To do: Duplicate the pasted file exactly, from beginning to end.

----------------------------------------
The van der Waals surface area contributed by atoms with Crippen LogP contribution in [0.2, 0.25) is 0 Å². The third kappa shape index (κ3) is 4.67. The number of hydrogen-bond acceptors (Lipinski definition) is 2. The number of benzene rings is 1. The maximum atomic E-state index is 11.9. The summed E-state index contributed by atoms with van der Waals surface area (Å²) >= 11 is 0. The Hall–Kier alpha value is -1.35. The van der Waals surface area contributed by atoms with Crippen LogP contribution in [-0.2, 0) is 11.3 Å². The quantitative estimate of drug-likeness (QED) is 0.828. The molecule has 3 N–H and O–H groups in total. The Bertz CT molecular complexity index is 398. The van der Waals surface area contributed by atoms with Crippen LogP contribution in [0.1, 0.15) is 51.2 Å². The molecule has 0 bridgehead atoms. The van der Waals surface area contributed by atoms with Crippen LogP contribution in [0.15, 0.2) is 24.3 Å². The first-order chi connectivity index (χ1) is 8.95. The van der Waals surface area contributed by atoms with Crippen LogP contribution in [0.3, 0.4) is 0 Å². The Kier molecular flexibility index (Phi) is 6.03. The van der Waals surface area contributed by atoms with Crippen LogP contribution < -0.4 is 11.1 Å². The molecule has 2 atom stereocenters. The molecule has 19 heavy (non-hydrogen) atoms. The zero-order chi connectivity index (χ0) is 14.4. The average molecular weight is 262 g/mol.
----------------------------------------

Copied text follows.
The van der Waals surface area contributed by atoms with Crippen LogP contribution in [0.2, 0.25) is 0 Å². The third kappa shape index (κ3) is 4.67. The number of hydrogen-bond acceptors (Lipinski definition) is 2. The number of benzene rings is 1. The maximum atomic E-state index is 11.9. The summed E-state index contributed by atoms with van der Waals surface area (Å²) >= 11 is 0. The Hall–Kier alpha value is -1.35. The van der Waals surface area contributed by atoms with Crippen LogP contribution in [-0.2, 0) is 11.3 Å². The quantitative estimate of drug-likeness (QED) is 0.828. The molecule has 3 N–H and O–H groups in total. The Bertz CT molecular complexity index is 398. The van der Waals surface area contributed by atoms with Crippen LogP contribution in [0.1, 0.15) is 51.2 Å². The molecule has 0 bridgehead atoms. The van der Waals surface area contributed by atoms with Crippen LogP contribution in [0.15, 0.2) is 24.3 Å². The first-order chi connectivity index (χ1) is 8.95. The van der Waals surface area contributed by atoms with Crippen LogP contribution in [0.3, 0.4) is 0 Å². The Kier molecular flexibility index (Phi) is 6.03. The van der Waals surface area contributed by atoms with Crippen LogP contribution < -0.4 is 11.1 Å². The molecule has 2 atom stereocenters. The molecule has 19 heavy (non-hydrogen) atoms. The zero-order chi connectivity index (χ0) is 14.4. The average molecular weight is 262 g/mol.